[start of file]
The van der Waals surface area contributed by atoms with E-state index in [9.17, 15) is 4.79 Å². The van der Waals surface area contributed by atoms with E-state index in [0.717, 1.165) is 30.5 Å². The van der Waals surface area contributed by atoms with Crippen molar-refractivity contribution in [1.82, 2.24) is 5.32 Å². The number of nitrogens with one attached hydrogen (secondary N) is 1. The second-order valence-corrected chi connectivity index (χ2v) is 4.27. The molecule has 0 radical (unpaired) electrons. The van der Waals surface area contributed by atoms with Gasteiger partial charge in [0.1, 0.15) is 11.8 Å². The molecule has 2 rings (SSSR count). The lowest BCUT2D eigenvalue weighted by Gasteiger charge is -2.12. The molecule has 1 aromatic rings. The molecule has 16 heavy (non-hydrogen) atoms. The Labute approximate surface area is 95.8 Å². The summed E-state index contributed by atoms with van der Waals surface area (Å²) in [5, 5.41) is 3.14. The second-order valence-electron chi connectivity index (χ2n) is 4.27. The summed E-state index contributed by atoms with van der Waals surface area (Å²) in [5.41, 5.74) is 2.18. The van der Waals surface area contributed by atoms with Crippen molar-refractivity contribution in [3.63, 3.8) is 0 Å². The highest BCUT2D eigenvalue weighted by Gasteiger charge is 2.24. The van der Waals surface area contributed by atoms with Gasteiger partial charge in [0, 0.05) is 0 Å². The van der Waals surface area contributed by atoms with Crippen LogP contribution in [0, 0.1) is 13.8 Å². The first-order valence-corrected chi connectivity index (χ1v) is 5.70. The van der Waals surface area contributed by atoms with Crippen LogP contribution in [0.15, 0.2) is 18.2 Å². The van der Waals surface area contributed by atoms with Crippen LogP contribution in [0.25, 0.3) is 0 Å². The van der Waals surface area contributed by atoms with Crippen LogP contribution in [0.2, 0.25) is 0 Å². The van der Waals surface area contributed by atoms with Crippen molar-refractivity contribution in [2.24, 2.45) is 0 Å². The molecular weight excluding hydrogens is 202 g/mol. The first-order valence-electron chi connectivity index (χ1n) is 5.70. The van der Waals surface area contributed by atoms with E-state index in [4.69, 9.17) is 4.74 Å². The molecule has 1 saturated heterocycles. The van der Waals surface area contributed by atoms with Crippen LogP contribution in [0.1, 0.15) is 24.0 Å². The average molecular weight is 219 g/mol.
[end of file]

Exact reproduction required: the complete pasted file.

The van der Waals surface area contributed by atoms with E-state index in [9.17, 15) is 4.79 Å². The van der Waals surface area contributed by atoms with E-state index in [0.717, 1.165) is 30.5 Å². The van der Waals surface area contributed by atoms with Crippen molar-refractivity contribution in [1.82, 2.24) is 5.32 Å². The number of nitrogens with one attached hydrogen (secondary N) is 1. The second-order valence-corrected chi connectivity index (χ2v) is 4.27. The molecule has 0 radical (unpaired) electrons. The van der Waals surface area contributed by atoms with Gasteiger partial charge in [0.1, 0.15) is 11.8 Å². The molecule has 2 rings (SSSR count). The lowest BCUT2D eigenvalue weighted by Gasteiger charge is -2.12. The molecule has 1 aromatic rings. The molecule has 16 heavy (non-hydrogen) atoms. The Labute approximate surface area is 95.8 Å². The summed E-state index contributed by atoms with van der Waals surface area (Å²) in [5, 5.41) is 3.14. The second-order valence-electron chi connectivity index (χ2n) is 4.27. The summed E-state index contributed by atoms with van der Waals surface area (Å²) in [5.41, 5.74) is 2.18. The van der Waals surface area contributed by atoms with Crippen molar-refractivity contribution in [3.63, 3.8) is 0 Å². The highest BCUT2D eigenvalue weighted by Gasteiger charge is 2.24. The van der Waals surface area contributed by atoms with Gasteiger partial charge in [0, 0.05) is 0 Å². The van der Waals surface area contributed by atoms with Crippen LogP contribution in [0, 0.1) is 13.8 Å². The first-order valence-corrected chi connectivity index (χ1v) is 5.70. The van der Waals surface area contributed by atoms with Crippen LogP contribution in [0.15, 0.2) is 18.2 Å². The van der Waals surface area contributed by atoms with Crippen LogP contribution in [0.25, 0.3) is 0 Å². The van der Waals surface area contributed by atoms with Crippen LogP contribution in [0.2, 0.25) is 0 Å². The van der Waals surface area contributed by atoms with Crippen molar-refractivity contribution in [2.24, 2.45) is 0 Å². The molecular weight excluding hydrogens is 202 g/mol. The first-order valence-electron chi connectivity index (χ1n) is 5.70. The van der Waals surface area contributed by atoms with E-state index in [4.69, 9.17) is 4.74 Å². The molecule has 1 saturated heterocycles. The van der Waals surface area contributed by atoms with Crippen LogP contribution in [0.1, 0.15) is 24.0 Å². The average molecular weight is 219 g/mol.